Opposition to Civic Centre will fight any plans to build on Calverley Grounds
29th May 2019
ANY compromise on building a theatre, civic centre or office space in Calverley Grounds will be blocked by the political party set up to oppose the development.
The new Leader of Tunbridge Wells Borough Council, Cllr Alan McDermott, says he will reach out to other parties to try to break the impasse over the controversial £90million Calverley Square project.
He says he is starting with a ‘clean sheet’ but the Tunbridge Wells Alliance, who oppose the project, has said there can be no deals.
Cllr McDermott took over the reins as Leader from David Jukes last week, after the latter was ousted in the local elections by Lucy Willis from the Tunbridge Wells Alliance.
He admits Calverley Square, which was given an economic clean bill of health by the Planning Inspectorate earlier this month, has become ‘toxic’, which he blames on poor communication by the previous cabinet.
“Communications with the public were probably not as good as they could have been,” he admitted.
“It has become toxic. It is something that I have to consider. It does not mean the idea is bad, though.
He continued: “Calverley Square was David Jukes and Tracy Moore’s project, and also the previous finance director – who for some reason has now resigned over it,” he added.
He was taking a swipe at his former cabinet colleague, David Reilly, who resigned after Cllr McDermott was appointed as the Conservative Group Leader.
Mr Jukes, as well as several Conservative councillors, have all mooted the possibility of a scaled-back Calverley Square.
So far it is estimated to have cost taxpayers more than £10million before a spade has even gone into the ground.
Cllr McDermott admitted he did not have a majority in the Council Chamber to press on with the development as it is, but said: “If it is shelved, if the people that are against it completely are saying ‘forget it’, then they are saying we should throw away £X million already spent.
“I am looking for a compromise solution that everyone will agree to, which is why I will be speaking with other parties over the next two weeks,” he said.
However, Tunbridge Wells Alliance, who now hold six seats in the Council Chamber, told the Times there can be no compromise.
A spokesman for the party said: “It is Tunbridge Wells Alliance’s view that the whole Calverley Square project is seriously flawed, and therefore cannot be supported in any form.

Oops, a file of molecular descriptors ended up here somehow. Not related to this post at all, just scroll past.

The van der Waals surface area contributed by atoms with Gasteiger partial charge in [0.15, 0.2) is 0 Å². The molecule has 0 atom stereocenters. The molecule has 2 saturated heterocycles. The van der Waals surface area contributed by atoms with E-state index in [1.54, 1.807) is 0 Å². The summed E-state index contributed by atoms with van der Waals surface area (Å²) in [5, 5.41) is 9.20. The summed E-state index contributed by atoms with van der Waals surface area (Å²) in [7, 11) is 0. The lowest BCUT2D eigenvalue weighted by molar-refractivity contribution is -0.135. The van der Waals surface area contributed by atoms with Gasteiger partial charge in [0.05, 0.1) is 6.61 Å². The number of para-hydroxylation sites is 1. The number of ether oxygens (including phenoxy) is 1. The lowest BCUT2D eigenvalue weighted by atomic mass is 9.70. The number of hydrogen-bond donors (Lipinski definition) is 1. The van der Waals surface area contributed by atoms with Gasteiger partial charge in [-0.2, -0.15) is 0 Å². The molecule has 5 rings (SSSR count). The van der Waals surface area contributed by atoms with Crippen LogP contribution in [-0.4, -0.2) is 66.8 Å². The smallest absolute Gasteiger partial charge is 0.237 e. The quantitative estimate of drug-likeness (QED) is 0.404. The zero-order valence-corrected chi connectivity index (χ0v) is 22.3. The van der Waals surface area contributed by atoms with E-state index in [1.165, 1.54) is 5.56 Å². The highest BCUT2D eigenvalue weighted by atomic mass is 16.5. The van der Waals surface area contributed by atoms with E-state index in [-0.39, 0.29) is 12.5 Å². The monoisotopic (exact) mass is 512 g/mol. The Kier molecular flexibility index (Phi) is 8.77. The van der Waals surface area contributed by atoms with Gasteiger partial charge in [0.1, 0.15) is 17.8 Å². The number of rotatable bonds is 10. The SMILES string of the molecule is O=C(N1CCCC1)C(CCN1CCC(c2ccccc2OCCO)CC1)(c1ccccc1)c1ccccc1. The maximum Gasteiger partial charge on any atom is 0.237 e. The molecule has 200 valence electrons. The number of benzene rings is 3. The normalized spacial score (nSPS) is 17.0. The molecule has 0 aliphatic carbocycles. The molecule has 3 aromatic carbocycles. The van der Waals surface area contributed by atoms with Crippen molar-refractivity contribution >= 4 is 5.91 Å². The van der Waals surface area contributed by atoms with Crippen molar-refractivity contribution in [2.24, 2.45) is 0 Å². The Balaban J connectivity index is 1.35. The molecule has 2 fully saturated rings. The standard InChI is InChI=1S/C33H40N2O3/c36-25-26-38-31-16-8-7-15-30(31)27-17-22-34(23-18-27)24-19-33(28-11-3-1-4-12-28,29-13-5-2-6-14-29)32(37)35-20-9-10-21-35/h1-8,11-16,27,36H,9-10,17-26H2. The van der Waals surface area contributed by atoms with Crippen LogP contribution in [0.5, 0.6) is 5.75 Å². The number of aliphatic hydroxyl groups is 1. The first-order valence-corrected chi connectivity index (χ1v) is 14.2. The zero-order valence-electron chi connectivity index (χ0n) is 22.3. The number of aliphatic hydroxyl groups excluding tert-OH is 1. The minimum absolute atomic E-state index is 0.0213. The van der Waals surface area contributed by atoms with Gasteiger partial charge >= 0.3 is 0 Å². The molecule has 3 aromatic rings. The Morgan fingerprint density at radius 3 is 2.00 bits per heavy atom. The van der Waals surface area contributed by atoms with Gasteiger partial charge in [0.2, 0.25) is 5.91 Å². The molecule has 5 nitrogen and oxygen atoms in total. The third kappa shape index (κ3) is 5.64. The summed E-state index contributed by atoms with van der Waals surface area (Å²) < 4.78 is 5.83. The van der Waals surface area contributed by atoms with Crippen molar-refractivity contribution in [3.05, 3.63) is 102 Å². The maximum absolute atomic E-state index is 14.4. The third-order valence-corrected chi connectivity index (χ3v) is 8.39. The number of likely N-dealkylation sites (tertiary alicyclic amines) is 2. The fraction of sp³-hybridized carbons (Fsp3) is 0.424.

“We have been told repeatedly that the three elements of the project only work financially and practically when they are combined, and cannot work as separate elements.
“Furthermore, even the proposed office block by itself will do serious damage to what is probably the most attractive landscaped and planted part of the park, and would therefore be unacceptable to us.”
The other opposition parties are being more conciliatory with both Labour and the Lib Dems open to discussions.
The Liberal Democrats, whose Leader, Ben Chapelard, earlier this month called for an ‘extraordinary council meeting’ to discuss Calverley Square on June 17, said they were ‘open to discussions with the new Leader’ but criticised him for ‘mixed messages’.
Cllr Chapelard said: “On one hand he says he wants to continue with the new Town Hall complex, whilst on the other he wants to work with other parties to stop the project.
“I will meet with Alan McDermott and listen to what he has to say with an open mind.”
While Labour said that they campaigned to have the project stopped on cost grounds, Hugo Pound, Labour councillor for Sherwood, said they were up for discussions.
“We are pleased that the new Council Leader will be reaching out to other parties, and hope that a more collaborative approach will help us to break the project impasse and enable us to move forward on what is best for our borough,” said Cllr Pound.
He added: “Labour has initiated a meeting of opposition parties on June 12 to see if it is possible to agree some common ground on the future of the project.”